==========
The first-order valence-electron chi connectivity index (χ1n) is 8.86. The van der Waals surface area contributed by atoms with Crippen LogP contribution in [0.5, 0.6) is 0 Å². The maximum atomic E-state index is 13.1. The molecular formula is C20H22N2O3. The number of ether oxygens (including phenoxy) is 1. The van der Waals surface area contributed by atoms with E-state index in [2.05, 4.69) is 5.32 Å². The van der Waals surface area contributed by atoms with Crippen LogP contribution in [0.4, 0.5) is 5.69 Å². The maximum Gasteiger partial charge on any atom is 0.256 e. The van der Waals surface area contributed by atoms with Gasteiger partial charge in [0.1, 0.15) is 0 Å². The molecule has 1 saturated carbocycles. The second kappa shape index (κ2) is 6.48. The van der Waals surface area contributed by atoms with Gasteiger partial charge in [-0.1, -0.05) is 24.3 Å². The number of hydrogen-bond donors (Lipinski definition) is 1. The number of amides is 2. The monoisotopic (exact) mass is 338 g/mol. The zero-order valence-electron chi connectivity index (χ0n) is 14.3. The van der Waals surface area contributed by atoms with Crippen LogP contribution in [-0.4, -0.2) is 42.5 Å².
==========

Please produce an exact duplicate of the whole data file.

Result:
The first-order valence-electron chi connectivity index (χ1n) is 8.86. The van der Waals surface area contributed by atoms with Crippen LogP contribution in [0.5, 0.6) is 0 Å². The maximum atomic E-state index is 13.1. The molecular formula is C20H22N2O3. The number of ether oxygens (including phenoxy) is 1. The van der Waals surface area contributed by atoms with E-state index in [2.05, 4.69) is 5.32 Å². The van der Waals surface area contributed by atoms with Crippen LogP contribution in [0.4, 0.5) is 5.69 Å². The maximum Gasteiger partial charge on any atom is 0.256 e. The van der Waals surface area contributed by atoms with Gasteiger partial charge in [0.1, 0.15) is 0 Å². The molecule has 1 saturated carbocycles. The second kappa shape index (κ2) is 6.48. The van der Waals surface area contributed by atoms with Gasteiger partial charge in [-0.1, -0.05) is 24.3 Å². The number of hydrogen-bond donors (Lipinski definition) is 1. The number of amides is 2. The monoisotopic (exact) mass is 338 g/mol. The zero-order valence-electron chi connectivity index (χ0n) is 14.3. The van der Waals surface area contributed by atoms with Crippen LogP contribution in [-0.4, -0.2) is 42.5 Å².